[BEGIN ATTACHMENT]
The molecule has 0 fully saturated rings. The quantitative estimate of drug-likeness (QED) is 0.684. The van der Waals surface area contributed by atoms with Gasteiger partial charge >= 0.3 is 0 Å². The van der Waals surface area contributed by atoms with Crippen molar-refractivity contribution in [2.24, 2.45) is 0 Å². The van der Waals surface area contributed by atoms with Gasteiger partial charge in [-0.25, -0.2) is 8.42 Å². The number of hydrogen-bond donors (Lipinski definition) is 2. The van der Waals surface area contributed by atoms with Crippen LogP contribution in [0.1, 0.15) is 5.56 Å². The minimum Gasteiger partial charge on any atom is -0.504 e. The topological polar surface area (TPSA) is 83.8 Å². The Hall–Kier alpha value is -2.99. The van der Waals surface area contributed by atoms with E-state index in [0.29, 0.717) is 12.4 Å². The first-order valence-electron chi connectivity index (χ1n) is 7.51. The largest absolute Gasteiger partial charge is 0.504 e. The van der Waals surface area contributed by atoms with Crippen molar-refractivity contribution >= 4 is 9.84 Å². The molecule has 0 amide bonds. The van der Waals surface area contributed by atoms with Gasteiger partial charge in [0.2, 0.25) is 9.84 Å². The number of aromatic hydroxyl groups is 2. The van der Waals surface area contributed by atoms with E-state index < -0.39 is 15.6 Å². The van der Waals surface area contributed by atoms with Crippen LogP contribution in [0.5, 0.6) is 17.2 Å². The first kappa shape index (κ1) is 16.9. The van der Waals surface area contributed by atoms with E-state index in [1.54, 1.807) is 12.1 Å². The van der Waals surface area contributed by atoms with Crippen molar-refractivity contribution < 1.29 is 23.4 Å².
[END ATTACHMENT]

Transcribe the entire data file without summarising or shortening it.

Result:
The molecule has 0 fully saturated rings. The quantitative estimate of drug-likeness (QED) is 0.684. The van der Waals surface area contributed by atoms with Gasteiger partial charge >= 0.3 is 0 Å². The van der Waals surface area contributed by atoms with Crippen molar-refractivity contribution in [2.24, 2.45) is 0 Å². The van der Waals surface area contributed by atoms with Gasteiger partial charge in [-0.25, -0.2) is 8.42 Å². The number of hydrogen-bond donors (Lipinski definition) is 2. The van der Waals surface area contributed by atoms with Crippen LogP contribution in [0.1, 0.15) is 5.56 Å². The minimum Gasteiger partial charge on any atom is -0.504 e. The topological polar surface area (TPSA) is 83.8 Å². The Hall–Kier alpha value is -2.99. The van der Waals surface area contributed by atoms with E-state index in [0.29, 0.717) is 12.4 Å². The first-order valence-electron chi connectivity index (χ1n) is 7.51. The largest absolute Gasteiger partial charge is 0.504 e. The van der Waals surface area contributed by atoms with Crippen molar-refractivity contribution >= 4 is 9.84 Å². The molecule has 0 amide bonds. The van der Waals surface area contributed by atoms with Gasteiger partial charge in [0.2, 0.25) is 9.84 Å². The number of aromatic hydroxyl groups is 2. The van der Waals surface area contributed by atoms with E-state index < -0.39 is 15.6 Å². The van der Waals surface area contributed by atoms with Crippen LogP contribution in [0.5, 0.6) is 17.2 Å². The first kappa shape index (κ1) is 16.9. The van der Waals surface area contributed by atoms with E-state index in [1.54, 1.807) is 12.1 Å². The van der Waals surface area contributed by atoms with Crippen molar-refractivity contribution < 1.29 is 23.4 Å².